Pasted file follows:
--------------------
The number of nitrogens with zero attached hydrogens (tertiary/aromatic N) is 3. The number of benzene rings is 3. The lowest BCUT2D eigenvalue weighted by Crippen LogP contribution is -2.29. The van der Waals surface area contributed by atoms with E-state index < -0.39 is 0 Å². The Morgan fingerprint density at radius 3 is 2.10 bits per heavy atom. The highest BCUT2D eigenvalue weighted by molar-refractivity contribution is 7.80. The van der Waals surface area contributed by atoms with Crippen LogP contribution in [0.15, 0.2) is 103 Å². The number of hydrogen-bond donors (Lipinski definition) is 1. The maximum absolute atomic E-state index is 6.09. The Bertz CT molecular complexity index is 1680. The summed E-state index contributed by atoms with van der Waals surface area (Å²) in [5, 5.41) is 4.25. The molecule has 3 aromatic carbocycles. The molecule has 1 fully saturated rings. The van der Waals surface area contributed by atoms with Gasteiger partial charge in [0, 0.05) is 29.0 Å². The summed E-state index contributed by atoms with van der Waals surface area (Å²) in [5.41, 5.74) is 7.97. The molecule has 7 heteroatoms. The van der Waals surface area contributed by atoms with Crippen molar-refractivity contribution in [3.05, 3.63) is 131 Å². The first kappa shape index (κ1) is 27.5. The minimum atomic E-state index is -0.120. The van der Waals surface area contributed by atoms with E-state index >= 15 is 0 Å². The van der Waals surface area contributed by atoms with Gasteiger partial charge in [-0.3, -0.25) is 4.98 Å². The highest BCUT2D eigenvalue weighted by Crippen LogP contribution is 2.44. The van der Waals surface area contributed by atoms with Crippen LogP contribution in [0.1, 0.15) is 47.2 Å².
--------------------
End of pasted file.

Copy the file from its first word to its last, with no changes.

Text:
The number of nitrogens with zero attached hydrogens (tertiary/aromatic N) is 3. The number of benzene rings is 3. The lowest BCUT2D eigenvalue weighted by Crippen LogP contribution is -2.29. The van der Waals surface area contributed by atoms with E-state index < -0.39 is 0 Å². The Morgan fingerprint density at radius 3 is 2.10 bits per heavy atom. The highest BCUT2D eigenvalue weighted by molar-refractivity contribution is 7.80. The van der Waals surface area contributed by atoms with Crippen LogP contribution in [0.15, 0.2) is 103 Å². The number of hydrogen-bond donors (Lipinski definition) is 1. The maximum absolute atomic E-state index is 6.09. The Bertz CT molecular complexity index is 1680. The summed E-state index contributed by atoms with van der Waals surface area (Å²) in [5, 5.41) is 4.25. The molecule has 3 aromatic carbocycles. The molecule has 1 fully saturated rings. The van der Waals surface area contributed by atoms with Gasteiger partial charge in [0, 0.05) is 29.0 Å². The summed E-state index contributed by atoms with van der Waals surface area (Å²) in [5.41, 5.74) is 7.97. The molecule has 7 heteroatoms. The van der Waals surface area contributed by atoms with Crippen molar-refractivity contribution in [3.05, 3.63) is 131 Å². The first kappa shape index (κ1) is 27.5. The minimum atomic E-state index is -0.120. The van der Waals surface area contributed by atoms with E-state index >= 15 is 0 Å². The van der Waals surface area contributed by atoms with Gasteiger partial charge in [-0.3, -0.25) is 4.98 Å². The highest BCUT2D eigenvalue weighted by Crippen LogP contribution is 2.44. The van der Waals surface area contributed by atoms with Crippen LogP contribution in [0.1, 0.15) is 47.2 Å².